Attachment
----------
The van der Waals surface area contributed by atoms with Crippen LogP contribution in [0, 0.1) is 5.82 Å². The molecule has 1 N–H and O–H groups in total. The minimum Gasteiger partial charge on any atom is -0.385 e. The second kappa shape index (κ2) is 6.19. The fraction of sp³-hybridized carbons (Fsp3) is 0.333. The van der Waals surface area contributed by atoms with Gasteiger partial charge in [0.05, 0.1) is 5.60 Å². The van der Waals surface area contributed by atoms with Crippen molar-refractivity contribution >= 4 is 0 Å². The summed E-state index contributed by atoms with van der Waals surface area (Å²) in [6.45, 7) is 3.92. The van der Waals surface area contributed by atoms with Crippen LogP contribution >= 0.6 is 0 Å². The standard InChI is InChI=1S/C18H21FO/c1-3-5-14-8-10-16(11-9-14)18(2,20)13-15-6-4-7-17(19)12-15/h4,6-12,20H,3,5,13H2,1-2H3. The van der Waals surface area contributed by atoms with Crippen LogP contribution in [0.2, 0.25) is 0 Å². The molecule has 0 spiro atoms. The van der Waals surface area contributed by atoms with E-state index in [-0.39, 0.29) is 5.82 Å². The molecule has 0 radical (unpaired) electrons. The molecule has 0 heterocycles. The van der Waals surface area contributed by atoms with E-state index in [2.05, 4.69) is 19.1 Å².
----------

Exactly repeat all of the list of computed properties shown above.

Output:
The van der Waals surface area contributed by atoms with Crippen LogP contribution in [0, 0.1) is 5.82 Å². The molecule has 1 N–H and O–H groups in total. The minimum Gasteiger partial charge on any atom is -0.385 e. The second kappa shape index (κ2) is 6.19. The fraction of sp³-hybridized carbons (Fsp3) is 0.333. The van der Waals surface area contributed by atoms with Gasteiger partial charge in [0.05, 0.1) is 5.60 Å². The van der Waals surface area contributed by atoms with Crippen molar-refractivity contribution >= 4 is 0 Å². The summed E-state index contributed by atoms with van der Waals surface area (Å²) in [6.45, 7) is 3.92. The van der Waals surface area contributed by atoms with Crippen LogP contribution >= 0.6 is 0 Å². The standard InChI is InChI=1S/C18H21FO/c1-3-5-14-8-10-16(11-9-14)18(2,20)13-15-6-4-7-17(19)12-15/h4,6-12,20H,3,5,13H2,1-2H3. The van der Waals surface area contributed by atoms with Crippen LogP contribution in [0.2, 0.25) is 0 Å². The molecule has 0 spiro atoms. The van der Waals surface area contributed by atoms with E-state index in [-0.39, 0.29) is 5.82 Å². The molecule has 0 radical (unpaired) electrons. The molecule has 0 heterocycles. The van der Waals surface area contributed by atoms with E-state index in [2.05, 4.69) is 19.1 Å².